With the release of Super Mario 3D World on Nintendo Switch, there are very few games left from the Wii U’s library that have yet to make the jump to Nintendo’s console-handheld hybrid. But unlike past Wii U ports, Nintendo decided that it needed to beef up the $60 offering by including an extra gameplay expansion titled Bowser’s Fury.
It’s an odd inclusion, considering Bowser’s Fury feels nothing like 3D World. Nintendo, for all intents and purposes, slapped together two very different games into one package. We can only speculate as to why, but one rationale was to give the game a better value offer to attract fans who may already own the game on Wii U. Or, Nintendo may be trying to gauge reaction to Bowser’s Fury's new approach to open design, expanding upon the composition of Super Mario 64, Sunshine, and Odyssey.
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Regardless of the reasoning, one thing’s for certain: Bowser’s Fury’s ambition is too much for the Nvidia Tegra X1 chip packed inside the Switch. And I would love to see what a more advanced Nintendo Switch Pro could do with a title like this, even if it's not coming anytime soon.
John Linneman of Digital Foundry has done an excellent technical breakdown of Bowser’s Fury. In his analysis he found the game runs between 720p and 792p, showing that the open-world design is stretching the Switch’s hardware. Because Bowser’s Fury lets Mario run to any play area without being transported to another world, some of the assets must always be present when panning the camera around.
Linneman found graphical effects like sub-pixel shimmering in the distance. It makes pixels look like they’re popping in and out. It’s also likely that the game employs techniques found in 2017’s Super Mario Odyssey to help keep a stable 60 fps, like lowering the framerate of distant objects or replacing 3D models with 2D ones.
Looking at Mario himself, he lacks the smooth roundness you might expect. Because of the lower resolution, you can see “steps” in the pixels, making him look more blocky. While there’s probably a layer of antialiasing to help smooth over any jagged edges, a 720p image blown up on a 4K display will present these types of artifacts.
The weaker hardware means that Nintendo has to use older types of effects, ones that were present during the PS3 generation. While I’m not a game developer and definitely not an expert in computer graphics, the basic reflection mapping present on Mario’s cap and clothing when he gets wet lacks the realism of more modern games. It looks to be a similar effect used in the original Uncharted: Drake’s Fortune on the PS3. Whenever Nathan Drake would jump into a pool of water, his clothes had an almost plastic-looking veneer to simulate what damp cloth might look like. It was impressive for 2007, but is lacking when compared to modern techniques.
Granted, in a more cartoony game like Bowser’s Fury, it’s nice to have that detail to begin with. And it’s far less jarring given the game’s artstyle. But it points to the techniques Nintendo’s artists and engineers have to fall back on with the tools at their disposal.
That’s not to say the game is ugly by any means. It’s still a fancifully detailed game, with plenty of objects to play with, colorful characters and kittens, and subtle artistic cues that prove why Nintendo remains at the top of its game. Yet, for the videophile that’s rocking an LG OLED TV and is becoming accustomed to playing games at 4K resolutions, I can’t help but wonder what Bowser’s Fury could look like if it were running on more powerful hardware.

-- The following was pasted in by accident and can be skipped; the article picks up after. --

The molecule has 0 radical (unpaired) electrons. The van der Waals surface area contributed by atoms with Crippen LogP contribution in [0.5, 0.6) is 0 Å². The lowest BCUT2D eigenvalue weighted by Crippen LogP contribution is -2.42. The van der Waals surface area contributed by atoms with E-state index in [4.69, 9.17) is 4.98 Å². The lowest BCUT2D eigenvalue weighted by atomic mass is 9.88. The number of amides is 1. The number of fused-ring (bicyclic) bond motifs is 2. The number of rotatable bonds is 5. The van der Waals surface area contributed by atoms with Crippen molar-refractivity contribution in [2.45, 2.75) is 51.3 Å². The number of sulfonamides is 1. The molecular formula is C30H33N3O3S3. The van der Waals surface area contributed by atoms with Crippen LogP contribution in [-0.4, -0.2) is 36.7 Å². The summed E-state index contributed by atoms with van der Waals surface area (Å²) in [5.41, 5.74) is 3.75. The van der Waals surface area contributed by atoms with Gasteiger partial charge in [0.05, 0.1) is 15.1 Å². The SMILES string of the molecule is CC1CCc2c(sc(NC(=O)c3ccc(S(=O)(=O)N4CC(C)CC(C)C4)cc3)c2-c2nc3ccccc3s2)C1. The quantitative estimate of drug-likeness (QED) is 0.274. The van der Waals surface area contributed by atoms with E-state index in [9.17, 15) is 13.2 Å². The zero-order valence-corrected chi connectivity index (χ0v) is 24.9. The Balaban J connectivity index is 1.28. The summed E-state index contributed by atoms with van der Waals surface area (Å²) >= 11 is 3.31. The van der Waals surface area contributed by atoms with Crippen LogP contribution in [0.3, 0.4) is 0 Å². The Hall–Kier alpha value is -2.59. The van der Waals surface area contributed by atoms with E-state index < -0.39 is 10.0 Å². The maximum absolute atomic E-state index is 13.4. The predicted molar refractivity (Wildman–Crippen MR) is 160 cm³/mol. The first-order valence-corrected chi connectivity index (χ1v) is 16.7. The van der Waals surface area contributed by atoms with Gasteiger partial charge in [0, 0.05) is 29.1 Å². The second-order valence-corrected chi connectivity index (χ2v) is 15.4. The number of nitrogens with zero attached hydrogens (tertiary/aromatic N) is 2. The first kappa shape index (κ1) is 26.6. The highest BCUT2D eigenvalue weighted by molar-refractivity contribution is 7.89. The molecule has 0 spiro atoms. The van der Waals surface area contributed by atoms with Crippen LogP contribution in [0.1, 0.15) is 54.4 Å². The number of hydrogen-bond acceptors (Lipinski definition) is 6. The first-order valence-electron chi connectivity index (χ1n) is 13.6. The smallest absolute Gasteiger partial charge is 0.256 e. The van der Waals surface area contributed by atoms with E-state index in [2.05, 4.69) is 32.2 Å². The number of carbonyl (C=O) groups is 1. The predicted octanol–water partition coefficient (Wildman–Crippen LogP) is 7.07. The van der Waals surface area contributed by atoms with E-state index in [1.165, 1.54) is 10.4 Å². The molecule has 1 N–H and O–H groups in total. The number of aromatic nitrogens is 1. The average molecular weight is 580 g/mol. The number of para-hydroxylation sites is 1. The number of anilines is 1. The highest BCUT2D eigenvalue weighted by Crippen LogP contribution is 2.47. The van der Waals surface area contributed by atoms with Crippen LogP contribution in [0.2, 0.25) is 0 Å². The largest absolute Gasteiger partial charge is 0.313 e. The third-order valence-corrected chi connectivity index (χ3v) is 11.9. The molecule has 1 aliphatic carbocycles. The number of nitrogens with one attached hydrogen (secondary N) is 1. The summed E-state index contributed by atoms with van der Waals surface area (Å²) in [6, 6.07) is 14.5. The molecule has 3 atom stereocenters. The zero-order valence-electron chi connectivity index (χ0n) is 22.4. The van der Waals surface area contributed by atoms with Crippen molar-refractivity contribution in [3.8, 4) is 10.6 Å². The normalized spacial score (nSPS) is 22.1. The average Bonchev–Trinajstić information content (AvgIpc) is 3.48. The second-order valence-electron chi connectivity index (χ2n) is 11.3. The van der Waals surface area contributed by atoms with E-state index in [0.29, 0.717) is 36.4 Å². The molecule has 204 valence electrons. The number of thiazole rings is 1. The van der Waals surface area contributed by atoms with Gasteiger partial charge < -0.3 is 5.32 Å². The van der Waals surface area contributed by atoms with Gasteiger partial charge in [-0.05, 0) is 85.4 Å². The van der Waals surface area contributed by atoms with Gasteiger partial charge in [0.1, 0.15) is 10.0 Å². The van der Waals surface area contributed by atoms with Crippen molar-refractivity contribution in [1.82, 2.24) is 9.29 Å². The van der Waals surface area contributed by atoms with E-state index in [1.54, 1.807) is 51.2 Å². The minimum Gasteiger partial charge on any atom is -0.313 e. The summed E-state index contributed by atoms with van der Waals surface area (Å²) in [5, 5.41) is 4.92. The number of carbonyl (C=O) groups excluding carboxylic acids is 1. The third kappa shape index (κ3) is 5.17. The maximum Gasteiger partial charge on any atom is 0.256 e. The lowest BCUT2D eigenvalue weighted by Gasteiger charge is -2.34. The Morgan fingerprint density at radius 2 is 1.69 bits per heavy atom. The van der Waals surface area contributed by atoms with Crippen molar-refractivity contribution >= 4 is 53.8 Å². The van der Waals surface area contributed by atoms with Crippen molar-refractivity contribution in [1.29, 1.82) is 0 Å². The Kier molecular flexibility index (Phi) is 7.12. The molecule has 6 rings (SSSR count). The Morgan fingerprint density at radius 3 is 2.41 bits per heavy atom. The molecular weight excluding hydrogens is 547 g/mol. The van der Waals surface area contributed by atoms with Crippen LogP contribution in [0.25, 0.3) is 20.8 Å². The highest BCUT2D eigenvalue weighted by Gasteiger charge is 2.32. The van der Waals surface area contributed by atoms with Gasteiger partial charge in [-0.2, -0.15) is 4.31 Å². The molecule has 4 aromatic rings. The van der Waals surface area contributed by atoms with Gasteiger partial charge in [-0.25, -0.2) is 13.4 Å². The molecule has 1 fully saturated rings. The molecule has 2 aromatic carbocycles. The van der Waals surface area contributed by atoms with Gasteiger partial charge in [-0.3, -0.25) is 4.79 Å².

For context, a 720p image is a bit over 900,000 pixels. A full 1080p image is over 2 million. Having to stretch 900,000 pixels over a 4K display with over 8.2 million can only look so good.
Still, I can’t help but imagine what Bowser’s Fury might look like if running on hardware half as powerful as the PS5. A 1440p image with checkerboard rendering would look brilliant on a 4K display. Luckily, with the help of emulation, we can see what a 4K modern Mario game could look like (opens in new tab). Using a Wii U emulator, people have been able to play Super Mario 3D World on PC in 4K. While the emulation isn’t perfect, and there are framerate drops, the sharpness and fidelity is considerably cleaner.
While Mario games tend to use simple bright colors, given Nintendo’s imaginative design, it’s likely artists would have found some benefit with HDR implementation. Currently, the Switch outputs 8-bit color depth, meaning it can produce 16 million colors. HDR is 10-bit, which bumps up the available color count to over 2 billion. This translates to greater color depth and detail, giving images a more realistic gradation and translucency. For lack of a better term, the image seems to “pop.” In my opinion, seeing Mario in HDR would be visually stunning.
At the moment, it seems that Nintendo has no plans to release a Switch Pro any time soon. The system continues to remain in high demand, and with component shortages due to the Covid-19 pandemic, placing an order with manufacturers will be more expensive and difficult with multiple companies competing for parts.
While a Switch Pro remains a fleeting hope, wanting to see Nintendo software pushed to its graphical potential keeps that hope alive.